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But he had nearly 40 years of performing left ahead of him in 1956; more than two-thirds of his professional life was spent in the rock era, much of it reacting to rhythms and attitudes he found alien. "The most brutal, ugly, degenerate, vicious form of expression it has been my displeasure to hear," Sinatra wrote of rock 'n' roll at the time of Elvis Presley's pre-eminence, no doubt hoping to turn back the Mongols. It didn't quite work, and in efforts to maintain his commercial viability, Sinatra would eventually record Presley's hit Love Me Tender as well as works by Paul Simon (Mrs. Robinson), George Harrison (Something) and Joni Mitchell (Both Sides Now). The results were often awkward--this is the Sinatra people like me used to make fun of. But listen with more knowing ears: when Sinatra sings "You stick around, Jack, it might show" on Something, you get the feeling not that he's hoking it up Vegas-style so much as he's rooting around for rhythmic complexity in a beautiful if simple song; he's a muscle car idling on a leafy suburban cul-de-sac.
Sinatra--this is both his gift and, on occasion, his downfall--is always Sinatra. Beyond his technical prowess as a jazz-influenced pop singer, building on the innovations of Louis Armstrong, Bing Crosby and Billie Holiday, there is the sheer force of conviction, feeling, the weight of personal history in his voice. In this, only Holiday is his rival--perhaps even his better. Both exemplify what people in my generation like to flatter ourselves is unique to rock 'n' roll and its offshoots: the immediacy, the idiosyncrasy, the genuineness of expression. Sinatra is the century's musical equipoise, the pivot between the carefully crafted pop of its beginning and the looser, fiercer sounds of its end.
These are not original observations; people who had the fortune to grow up with Sinatra already knew. I first caught on when, while listening to a Sinatra greatest-hits album I had bought for a girlfriend as an ironic courtship gesture--I was young, it was the '80s--the song Strangers in the Night caught my ear. It's an admittedly queer place to start amid the glories of the Sinatra canon, a chintzy little hit from 1966 with a dopey pop-rock arrangement; the singer himself gives it the brush-off with his famous dooby-dooby-doo coda during the fade-out. But not everyone can start with What Is This Thing Called Love?, and even here Sinatra manages to invest the ticky-tacky lyrics--"Strangers in the night/ Exchanging glances/ Wondering in the night/ What were the chances"--with a palpable yearning that transcends, maybe even exalts its surroundings. I was hooked.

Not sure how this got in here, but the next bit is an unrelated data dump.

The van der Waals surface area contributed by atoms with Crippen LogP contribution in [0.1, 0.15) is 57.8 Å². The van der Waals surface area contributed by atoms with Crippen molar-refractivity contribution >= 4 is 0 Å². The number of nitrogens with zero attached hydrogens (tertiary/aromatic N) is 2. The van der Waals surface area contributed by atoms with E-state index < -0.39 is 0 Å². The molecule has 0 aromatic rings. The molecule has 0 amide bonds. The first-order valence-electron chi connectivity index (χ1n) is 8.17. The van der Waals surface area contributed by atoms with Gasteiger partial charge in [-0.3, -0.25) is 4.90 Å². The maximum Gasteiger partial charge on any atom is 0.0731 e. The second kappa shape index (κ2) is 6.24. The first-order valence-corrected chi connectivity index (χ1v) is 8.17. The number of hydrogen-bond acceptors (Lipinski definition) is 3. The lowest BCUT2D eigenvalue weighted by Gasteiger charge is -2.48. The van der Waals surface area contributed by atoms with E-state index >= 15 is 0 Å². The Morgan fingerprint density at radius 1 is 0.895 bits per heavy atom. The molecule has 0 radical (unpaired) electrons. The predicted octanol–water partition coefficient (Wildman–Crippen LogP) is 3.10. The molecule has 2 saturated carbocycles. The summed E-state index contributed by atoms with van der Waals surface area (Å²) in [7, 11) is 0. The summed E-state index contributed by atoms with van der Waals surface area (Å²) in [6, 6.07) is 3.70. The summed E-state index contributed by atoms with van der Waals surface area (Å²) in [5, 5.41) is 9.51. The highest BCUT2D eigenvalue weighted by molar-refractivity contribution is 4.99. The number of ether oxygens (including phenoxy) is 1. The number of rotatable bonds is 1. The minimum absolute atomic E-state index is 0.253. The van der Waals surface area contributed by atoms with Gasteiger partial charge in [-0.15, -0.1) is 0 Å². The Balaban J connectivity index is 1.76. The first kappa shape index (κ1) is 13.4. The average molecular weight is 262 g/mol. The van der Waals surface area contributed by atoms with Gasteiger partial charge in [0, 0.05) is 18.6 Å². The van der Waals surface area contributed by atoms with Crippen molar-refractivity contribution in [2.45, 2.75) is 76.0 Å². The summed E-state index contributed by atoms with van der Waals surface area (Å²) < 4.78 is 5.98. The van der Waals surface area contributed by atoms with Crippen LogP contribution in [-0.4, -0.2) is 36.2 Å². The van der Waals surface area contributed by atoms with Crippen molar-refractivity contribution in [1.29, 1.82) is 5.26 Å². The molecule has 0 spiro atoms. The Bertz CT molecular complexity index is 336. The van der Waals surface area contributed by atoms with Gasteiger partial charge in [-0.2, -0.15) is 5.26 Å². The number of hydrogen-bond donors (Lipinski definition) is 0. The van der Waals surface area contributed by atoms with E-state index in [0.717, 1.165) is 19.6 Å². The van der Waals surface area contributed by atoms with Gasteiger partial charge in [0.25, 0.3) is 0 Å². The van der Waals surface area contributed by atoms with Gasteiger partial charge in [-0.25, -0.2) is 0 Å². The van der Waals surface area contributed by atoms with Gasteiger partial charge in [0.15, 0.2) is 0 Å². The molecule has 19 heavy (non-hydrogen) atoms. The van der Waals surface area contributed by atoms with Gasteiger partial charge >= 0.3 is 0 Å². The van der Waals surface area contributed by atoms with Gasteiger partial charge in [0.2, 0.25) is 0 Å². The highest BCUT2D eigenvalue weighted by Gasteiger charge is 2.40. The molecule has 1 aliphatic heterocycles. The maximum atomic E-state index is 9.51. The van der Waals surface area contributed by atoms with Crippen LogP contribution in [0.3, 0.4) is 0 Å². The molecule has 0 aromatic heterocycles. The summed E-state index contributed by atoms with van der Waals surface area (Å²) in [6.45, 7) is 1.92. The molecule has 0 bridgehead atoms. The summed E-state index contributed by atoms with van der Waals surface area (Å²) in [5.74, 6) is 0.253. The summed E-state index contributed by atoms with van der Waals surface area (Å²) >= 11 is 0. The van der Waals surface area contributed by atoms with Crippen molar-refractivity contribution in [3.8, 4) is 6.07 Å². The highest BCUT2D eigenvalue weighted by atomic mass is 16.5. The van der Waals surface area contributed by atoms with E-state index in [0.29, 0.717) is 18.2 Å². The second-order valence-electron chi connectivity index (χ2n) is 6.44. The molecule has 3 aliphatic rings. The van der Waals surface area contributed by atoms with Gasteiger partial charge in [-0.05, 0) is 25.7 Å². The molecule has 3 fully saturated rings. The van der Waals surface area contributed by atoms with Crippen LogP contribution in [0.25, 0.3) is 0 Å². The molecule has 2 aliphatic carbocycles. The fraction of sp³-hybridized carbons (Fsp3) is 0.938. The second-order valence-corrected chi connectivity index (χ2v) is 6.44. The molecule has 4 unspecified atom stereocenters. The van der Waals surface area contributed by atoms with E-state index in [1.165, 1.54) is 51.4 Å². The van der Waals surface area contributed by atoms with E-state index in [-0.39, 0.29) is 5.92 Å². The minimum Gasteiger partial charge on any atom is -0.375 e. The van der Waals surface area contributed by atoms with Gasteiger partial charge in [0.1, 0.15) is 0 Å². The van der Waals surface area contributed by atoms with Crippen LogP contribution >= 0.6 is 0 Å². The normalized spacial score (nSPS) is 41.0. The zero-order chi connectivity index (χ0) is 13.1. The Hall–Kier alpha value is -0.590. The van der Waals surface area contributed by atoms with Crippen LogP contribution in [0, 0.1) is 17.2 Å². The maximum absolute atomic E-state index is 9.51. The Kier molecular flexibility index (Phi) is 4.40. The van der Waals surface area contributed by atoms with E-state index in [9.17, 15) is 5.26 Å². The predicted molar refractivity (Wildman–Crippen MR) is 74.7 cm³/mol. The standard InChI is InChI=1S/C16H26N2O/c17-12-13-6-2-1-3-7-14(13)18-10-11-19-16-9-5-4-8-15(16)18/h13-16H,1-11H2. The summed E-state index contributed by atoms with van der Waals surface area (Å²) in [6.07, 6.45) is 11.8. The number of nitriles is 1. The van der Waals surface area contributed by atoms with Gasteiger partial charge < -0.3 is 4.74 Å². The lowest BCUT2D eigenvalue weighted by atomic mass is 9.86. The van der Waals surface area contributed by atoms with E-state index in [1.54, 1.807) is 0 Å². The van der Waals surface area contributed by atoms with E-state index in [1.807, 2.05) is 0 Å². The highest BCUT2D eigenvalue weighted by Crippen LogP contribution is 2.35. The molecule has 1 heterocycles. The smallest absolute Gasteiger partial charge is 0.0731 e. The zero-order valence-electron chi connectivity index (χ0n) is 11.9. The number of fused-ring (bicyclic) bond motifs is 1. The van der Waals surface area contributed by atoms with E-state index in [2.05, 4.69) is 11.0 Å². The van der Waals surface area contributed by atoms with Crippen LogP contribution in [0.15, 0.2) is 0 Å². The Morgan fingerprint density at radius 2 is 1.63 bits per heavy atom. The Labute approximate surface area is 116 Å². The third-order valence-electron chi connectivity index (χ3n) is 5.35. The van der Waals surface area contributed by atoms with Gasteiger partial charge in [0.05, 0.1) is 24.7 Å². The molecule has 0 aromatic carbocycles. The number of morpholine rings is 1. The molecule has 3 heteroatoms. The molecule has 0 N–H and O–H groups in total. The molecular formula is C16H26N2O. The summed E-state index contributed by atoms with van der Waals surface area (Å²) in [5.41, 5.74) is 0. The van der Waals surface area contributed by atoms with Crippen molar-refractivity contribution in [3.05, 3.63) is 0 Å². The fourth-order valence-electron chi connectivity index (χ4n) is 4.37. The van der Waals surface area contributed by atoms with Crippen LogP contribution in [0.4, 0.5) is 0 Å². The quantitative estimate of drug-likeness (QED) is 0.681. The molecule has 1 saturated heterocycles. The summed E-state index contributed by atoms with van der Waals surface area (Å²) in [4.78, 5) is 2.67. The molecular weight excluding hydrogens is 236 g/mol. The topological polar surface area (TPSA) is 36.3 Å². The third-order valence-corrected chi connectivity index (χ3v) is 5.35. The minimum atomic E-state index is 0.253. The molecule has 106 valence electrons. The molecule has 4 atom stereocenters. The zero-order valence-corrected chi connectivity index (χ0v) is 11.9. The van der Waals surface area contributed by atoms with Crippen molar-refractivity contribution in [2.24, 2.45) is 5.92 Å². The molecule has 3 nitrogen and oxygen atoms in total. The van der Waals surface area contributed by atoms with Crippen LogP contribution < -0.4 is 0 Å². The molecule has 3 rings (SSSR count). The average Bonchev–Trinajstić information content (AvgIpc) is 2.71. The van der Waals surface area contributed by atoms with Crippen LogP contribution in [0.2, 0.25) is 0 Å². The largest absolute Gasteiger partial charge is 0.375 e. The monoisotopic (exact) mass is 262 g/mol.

This, really, is my point: masterpieces--like Songs for Swingin' Lovers!--are easy to love. They are what we remember artists for, but they aren't always as illuminating, or as cherishable, as the failures and throwaways. More often than not, even Sinatra's crud speaks his virtues. You can't ask much more of a performer than that.
Bruce Handy writes TIME's Spectator column. He thought he'd be sick of Sinatra by nowSinatra championed their work. They gave his voice something to soar on HAROLD ARLEN His best-known song may be Over the Rainbow, but more typical are tunes like Stormy Weather, infused with blues shadings. His One for My Baby (lyrics by Johnny Mercer) gave Sinatra a trademark, the daddy of all saloon songs THE GERSHWINS Brothers George (music) and Ira (lyrics) brought the rhythms and harmonies of jazz to Broadway, the concert hall and the opera. Sinatra used their A Foggy Day to announce the harder-swinging style of his LPs in the '50s and '60s COLE PORTER A debonair Yalie, Porter wrote complex melodies with witty, sometimes jaundiced lyrics that (in tandem with Nelson Riddle's arrangements) inspired Sinatra's greatest performances, including I've Got You Under My Skin